Design is an iterative process. The process was fast-paced, messy, and surfaced personal opinions on how SEL could best be organized to attain its goals. The first rough prototypes were not very elegant, but rapid iterative prototyping in new groups provided the opportunity to find an elegant design that pleased everyone. We planned to continue the process with a model integration team (MIT) after the two-day process. In fact, the MIT had ten models to recombine (mash-up) to make Prototype 4, an integrated model. We will say more about this after our description of the IDEA process.

Since most staff members were present, all parts of the organization and direct relations with all parts of the environment were also present. This allowed the research phase to be observational in that the participants present were assumed to have full knowledge of the system-in-environment and, therefore, be able to collectively reflect it. The first round of observational research was done in five small groups, one for each of those most regularly interacting with a particular stakeholder group (students, institutional partners, university administration, part and full time faculty members, and customized programming clients in the community). A second round of observational research focused on SEL staff experience at work and, finally, a workload map showing high and low activity periods by department was developed.

In the ideate phase, the previously developed design principles, design challenge, and principles of Design Thinking to guide our design work were discussed and modified as required until all were agreed upon. The rationalization of conflict, whereby agreement comes from seeking common ground rather than consensus (Emery 1999), was used when there was disagreement.

Prototype I was then presented by one of the AR team members as a management model that sought innovation, self-management, leading from the middle, and service-based design. It was presented as a meta-model that sought creativity and gave permission to innovate. The Dean of the School then said a few words to build on this presentation and provide the permission and sanction to design an ideal model to meet all the objectives. Small groups then discussed this first prototype and their InnoPod experience in the innovate stage and walked the walls to review the research and design principles. The groups then generated a list of ideas to prototype the next organizational model.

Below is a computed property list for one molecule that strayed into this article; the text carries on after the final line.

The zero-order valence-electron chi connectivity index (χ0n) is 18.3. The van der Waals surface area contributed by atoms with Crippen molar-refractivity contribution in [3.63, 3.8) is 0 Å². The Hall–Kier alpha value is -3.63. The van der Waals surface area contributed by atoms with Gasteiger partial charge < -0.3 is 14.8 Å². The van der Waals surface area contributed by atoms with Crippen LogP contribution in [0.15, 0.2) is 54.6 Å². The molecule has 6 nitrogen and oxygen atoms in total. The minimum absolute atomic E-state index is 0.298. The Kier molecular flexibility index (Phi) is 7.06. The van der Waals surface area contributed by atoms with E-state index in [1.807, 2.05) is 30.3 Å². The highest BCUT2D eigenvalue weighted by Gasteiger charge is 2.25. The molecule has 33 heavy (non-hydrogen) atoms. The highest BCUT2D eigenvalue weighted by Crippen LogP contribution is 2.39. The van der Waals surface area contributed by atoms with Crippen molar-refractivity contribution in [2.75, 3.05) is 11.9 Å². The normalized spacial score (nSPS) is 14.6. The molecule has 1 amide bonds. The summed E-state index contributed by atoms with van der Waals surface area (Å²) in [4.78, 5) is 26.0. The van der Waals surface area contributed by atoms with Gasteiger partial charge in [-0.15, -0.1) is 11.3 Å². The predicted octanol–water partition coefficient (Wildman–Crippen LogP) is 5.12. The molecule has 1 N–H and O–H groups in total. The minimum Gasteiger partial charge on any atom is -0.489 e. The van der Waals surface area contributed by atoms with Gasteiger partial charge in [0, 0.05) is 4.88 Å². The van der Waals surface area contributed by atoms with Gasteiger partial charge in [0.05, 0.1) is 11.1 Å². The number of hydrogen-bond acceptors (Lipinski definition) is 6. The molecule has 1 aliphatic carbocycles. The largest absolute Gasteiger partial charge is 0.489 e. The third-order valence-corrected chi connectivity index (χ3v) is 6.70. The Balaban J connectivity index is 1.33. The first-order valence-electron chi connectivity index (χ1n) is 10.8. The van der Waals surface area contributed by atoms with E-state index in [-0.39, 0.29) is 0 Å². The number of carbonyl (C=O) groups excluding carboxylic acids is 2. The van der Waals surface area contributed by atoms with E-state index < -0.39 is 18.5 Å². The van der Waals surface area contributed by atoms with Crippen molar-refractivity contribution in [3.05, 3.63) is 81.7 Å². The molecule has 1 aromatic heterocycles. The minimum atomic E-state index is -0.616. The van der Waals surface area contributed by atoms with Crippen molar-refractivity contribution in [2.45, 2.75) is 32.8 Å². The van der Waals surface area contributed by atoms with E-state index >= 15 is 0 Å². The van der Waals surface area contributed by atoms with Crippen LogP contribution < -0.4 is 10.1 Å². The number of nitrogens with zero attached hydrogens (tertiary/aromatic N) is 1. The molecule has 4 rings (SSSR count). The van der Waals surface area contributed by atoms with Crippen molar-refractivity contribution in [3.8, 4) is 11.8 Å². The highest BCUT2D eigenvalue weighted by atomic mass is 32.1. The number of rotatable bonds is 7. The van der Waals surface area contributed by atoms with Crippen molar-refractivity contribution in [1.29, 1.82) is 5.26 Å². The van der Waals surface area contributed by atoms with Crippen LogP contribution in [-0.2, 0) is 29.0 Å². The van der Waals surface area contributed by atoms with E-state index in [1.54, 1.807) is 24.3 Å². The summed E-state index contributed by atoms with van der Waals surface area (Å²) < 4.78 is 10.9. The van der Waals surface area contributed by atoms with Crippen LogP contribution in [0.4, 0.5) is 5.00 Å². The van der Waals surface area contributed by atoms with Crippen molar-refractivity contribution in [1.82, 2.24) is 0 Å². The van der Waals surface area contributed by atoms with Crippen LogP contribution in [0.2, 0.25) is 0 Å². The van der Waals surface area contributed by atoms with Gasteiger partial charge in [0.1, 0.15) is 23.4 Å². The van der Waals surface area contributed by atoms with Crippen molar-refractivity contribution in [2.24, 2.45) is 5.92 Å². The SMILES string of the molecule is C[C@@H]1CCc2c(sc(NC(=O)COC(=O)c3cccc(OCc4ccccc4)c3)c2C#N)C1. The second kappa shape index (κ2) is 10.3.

With these ideas in place, we were ready to move to the next phase: develop the ideas, prototype the model, refine the model, and iterate. Each design team did their own developing of their ideas, prototyping and refining their model to be ready for presentation to the whole group, who would make comments about what they thought worked, what they thought needed changing, and any other ideas. These were recorded on yellow post-it notes placed on the model for the next iteration done by a different team.
Fig. 4 about here
Before each iteration the design teams explored creative inputs and imagined ways they might be applied in SEL. These were in the form of YouTube videos, Ted Talks, blogs, or short articles on innovative “out of the box” companies, management, or applications of Design Thinking. Each person in the team explored one video or paper and then discussed each input and noted the key ideas that they imagined they could use in their organizational prototyping.

Consequently, information and knowledge was broadly diffused through all participants and the resulting models/prototypes were creative, colourful, and radically different from bureaucratic organizational structures. For the second and third prototype iterations, the design teams were invited to mash-up the existing models by finding smart recombinations of these existing models, using the new ideas from creative inputs and previous prototypes.

We began a third iteration, but during this iteration, all of the five design teams got stuck and were not able to proceed. When queried, the whole group agreed that they were really happy with their second iteration design. They had collectively created two structural models, two relational models, and a business process model. We formed a model integration team (MIT) representative of the whole system to integrate the best ideas of all models into a new prototype to be explored at the next all staff Town Hall meeting.


Download 108.39 Kb.

Share with your friends:
1   2   3   4   5   6




The database is protected by copyright ©ininet.org 2020
send message

    Main page